Chef’s son found guilty of animal cruelty

Camilla Plum’s son and his accomplice slaughtered a pony on a beach in 2013

Carl Plum, the son of noted chef Camilla Plum, has been found guilty of animal cruelty for first slitting the throat of a pony named Tarzan on Tisvildeleje Beach in northern Zealand in the summer of 2013, and then decapitating it.

Plum and a companion were convicted of violations of the Animal Welfare Act and the Weapons Act, along with the unlawful slaughter of an animal. 

The weapons conviction relates to the knife that was used to kill and behead the pony.

A deliberate act
The pony belonged to Camila Plum, who found its head in her garden and reported it to the police.

Both Plum and his accomplice were sentenced to 30 days in prison and ordered to pay court costs.

Plum was not present when her son's sentence was handed down.

READ MORE: Three charged with pony decapitation

Judge Torben Hvid said the three lay judges who assessed the case found that the killing of the pony was a deliberate act that the two suspects had committed in co-operation with one another.

“This was a carefully planned and co-operative project,” said the judge when passing judgement. “Tasks relating to the slaughter of this pony were broken down and planned.”

Defendants launch appeal
Hvid said the animal had endured "quite significant suffering for no particular reason”.

However, it was not recommended that Plum and his friend be forced to stay away from animals in the future.

“Once the sentence is served, there is no reason to believe they will do something similar again,” said Hvid.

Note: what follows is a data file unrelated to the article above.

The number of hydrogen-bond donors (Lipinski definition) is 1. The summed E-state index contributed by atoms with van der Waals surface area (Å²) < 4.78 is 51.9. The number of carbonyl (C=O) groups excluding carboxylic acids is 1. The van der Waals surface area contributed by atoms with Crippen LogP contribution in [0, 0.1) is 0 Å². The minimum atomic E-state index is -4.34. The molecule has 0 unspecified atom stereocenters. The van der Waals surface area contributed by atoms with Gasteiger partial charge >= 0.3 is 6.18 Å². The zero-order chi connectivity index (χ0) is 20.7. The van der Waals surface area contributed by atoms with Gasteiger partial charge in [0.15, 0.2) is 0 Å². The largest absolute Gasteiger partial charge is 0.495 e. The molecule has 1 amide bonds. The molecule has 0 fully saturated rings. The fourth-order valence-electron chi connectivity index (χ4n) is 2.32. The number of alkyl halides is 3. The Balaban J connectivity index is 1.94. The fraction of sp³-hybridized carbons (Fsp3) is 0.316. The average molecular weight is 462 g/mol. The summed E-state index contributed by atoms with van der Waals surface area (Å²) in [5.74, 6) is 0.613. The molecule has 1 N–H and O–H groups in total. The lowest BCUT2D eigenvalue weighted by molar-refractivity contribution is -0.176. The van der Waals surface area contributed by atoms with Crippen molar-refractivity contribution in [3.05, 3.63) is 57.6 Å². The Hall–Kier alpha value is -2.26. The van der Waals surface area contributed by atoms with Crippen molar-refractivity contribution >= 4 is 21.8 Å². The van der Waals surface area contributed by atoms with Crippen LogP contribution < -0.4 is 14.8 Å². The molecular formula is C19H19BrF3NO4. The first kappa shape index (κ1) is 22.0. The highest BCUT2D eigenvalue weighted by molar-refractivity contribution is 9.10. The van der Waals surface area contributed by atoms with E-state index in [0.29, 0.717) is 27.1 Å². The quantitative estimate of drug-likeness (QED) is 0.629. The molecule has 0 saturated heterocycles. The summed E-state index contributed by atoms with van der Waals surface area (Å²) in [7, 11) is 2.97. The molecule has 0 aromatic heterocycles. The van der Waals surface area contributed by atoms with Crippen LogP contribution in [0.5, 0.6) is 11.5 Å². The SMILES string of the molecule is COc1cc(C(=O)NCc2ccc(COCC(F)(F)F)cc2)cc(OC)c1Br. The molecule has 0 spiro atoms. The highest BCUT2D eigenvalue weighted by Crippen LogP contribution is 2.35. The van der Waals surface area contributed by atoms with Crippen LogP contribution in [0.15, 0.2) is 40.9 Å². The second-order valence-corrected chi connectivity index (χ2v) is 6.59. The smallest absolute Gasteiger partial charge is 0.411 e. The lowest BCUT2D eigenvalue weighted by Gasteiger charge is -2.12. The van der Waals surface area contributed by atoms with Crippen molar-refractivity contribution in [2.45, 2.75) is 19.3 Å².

Both Plum and his co-defendant have already appealed against the verdict, which could take the case to the High Court.





  • How internationals can benefit from joining trade unions

    How internationals can benefit from joining trade unions

    Being part of a trade union is a long-established norm for Danes. But many internationals do not join unions – instead enduring workers’ rights violations. Find out how joining a union could benefit you, and how to go about it.

  • Internationals in Denmark rarely join a trade union

    Internationals in Denmark rarely join a trade union

    Internationals are overrepresented in the lowest-paid fields of agriculture, transport, cleaning, hotels and restaurants, and construction – industries that classically lack collective agreements. A new analysis from the Workers’ Union’s Business Council suggests that internationals rarely join trade unions – but if they did, it would generate better industry standards.

  • Novo Nordisk overtakes LEGO as the most desirable future workplace amongst university students

    Novo Nordisk overtakes LEGO as the most desirable future workplace amongst university students

    The numbers are especially striking amongst the 3,477 business and economics students polled, of whom 31 percent elected Novo Nordisk as their favorite, compared with 20 percent last year.